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Zoom Platform an Asset for Seventh-Grade Environmentalism Project
Rachel Freeman, communications/website manager
 

In the spring of their seventh-grade year, students dive into a semester-long humanities study of nature. They explore nature and adventure, nature and connection, nature and commodification, and nature and activism. While this study is normally tied to the grade-level trip, the seventh-grade humanities team of Colin Tribble, Gretchen Kellough, and Emily Robertson still felt it would be worthwhile to continue with this study, even without the trip component.

“At Nueva, we don’t pick a trip location and then create curricula around that,” Colin explained. “We pick something that is worthwhile to study and then we find a place to go that will support that study. Just because we couldn’t go on the trip this year doesn’t mean that what we picked to teach our students isn’t worth teaching them.” 

Using the video panels in a Zoom call as inspiration, the teaching team created a culminating project for the unit on nature and activism in which students created their own comic strip. After dividing into four groups and selecting a decade to research—1948–59, 1960–69, 1970–79, and 1980–90—students worked together to select an important environmental event from the assigned time period and create a storyboard of the event. The last step for students was to take a screenshot of themselves in their Zoom room, organized in the correct order.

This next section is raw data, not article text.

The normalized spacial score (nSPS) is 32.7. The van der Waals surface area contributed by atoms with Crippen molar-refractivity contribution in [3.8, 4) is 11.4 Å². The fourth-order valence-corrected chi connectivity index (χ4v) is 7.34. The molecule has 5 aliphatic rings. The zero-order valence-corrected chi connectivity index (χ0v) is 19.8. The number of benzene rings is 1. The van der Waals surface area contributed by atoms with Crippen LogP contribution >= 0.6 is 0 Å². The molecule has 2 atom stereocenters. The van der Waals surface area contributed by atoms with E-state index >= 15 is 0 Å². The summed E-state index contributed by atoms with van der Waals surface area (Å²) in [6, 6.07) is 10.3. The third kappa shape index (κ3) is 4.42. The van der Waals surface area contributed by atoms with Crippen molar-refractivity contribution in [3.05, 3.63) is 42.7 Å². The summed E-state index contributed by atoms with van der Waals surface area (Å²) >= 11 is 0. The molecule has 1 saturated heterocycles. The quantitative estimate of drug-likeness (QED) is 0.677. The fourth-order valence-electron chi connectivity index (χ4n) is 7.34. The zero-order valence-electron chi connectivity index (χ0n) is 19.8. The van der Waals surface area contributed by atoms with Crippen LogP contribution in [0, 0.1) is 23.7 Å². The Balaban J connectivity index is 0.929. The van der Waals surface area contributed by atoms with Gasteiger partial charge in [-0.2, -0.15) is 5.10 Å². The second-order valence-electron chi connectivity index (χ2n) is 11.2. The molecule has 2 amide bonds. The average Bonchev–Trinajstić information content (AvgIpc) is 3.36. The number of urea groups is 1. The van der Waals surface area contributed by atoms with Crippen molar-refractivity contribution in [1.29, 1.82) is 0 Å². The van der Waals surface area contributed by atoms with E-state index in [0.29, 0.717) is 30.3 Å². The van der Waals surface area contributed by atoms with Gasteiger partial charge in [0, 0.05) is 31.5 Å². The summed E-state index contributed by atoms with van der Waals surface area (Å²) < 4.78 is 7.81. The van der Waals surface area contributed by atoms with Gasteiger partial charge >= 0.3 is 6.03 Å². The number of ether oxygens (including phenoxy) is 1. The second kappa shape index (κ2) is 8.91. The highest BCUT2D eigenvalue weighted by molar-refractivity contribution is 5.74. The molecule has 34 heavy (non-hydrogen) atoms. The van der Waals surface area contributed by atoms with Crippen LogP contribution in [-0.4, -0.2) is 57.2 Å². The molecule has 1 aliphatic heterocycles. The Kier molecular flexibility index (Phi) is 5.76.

“This project was special because it really took advantage of online learning: instead of Zoom being a setback to the class, this project used Zoom as an asset,” student Carly B. said. “For our group, we chose to focus on the Ocean Dumping Act of 1988, which, as you can probably guess, banned a lot of ocean dumping. We had a good time making all of the props and getting in a position to take a screenshot. Even though one of the members in our group forgot to hold up her whiteboard, we were easily able to Photoshop it in! Overall, this project was a great example of teachers creatively using Zoom to make fun and interactive activities.”

 



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Fifth Grade Earth Science “Rocks” in Remote Setting!

Toward the end of October, fifth-grade Earth Science classes completed the fall study of Earth’s composition and the rock cycle. To help students solidify their learning and set it in stone, students created models of the rock cycle using upcycled or ephemeral materials found in their homes. 

“Poem-Worthy Noodles” Connect Community to History and Each Other: Jennifer Lin-Liu, Author of On the Noodle Road ‘Visits’ Nueva

After school on Thursday, October 21, about 40 students and teachers gathered on Zoom to enrich and extend their current interdisciplinary study of the Silk Road. They were participating in a noodle-making workshop by author and restauranteur Jennifer Lin-Liu that covered centuries of history and was generations of cross-continental journeys in the making. Organized by Jennifer Paull in conjunction with the seventh- and eighth-grade humanities teachers, this event is one of many the new Humanities Center will showcase in the years to come.

Catching Up with . . . Sarah Powell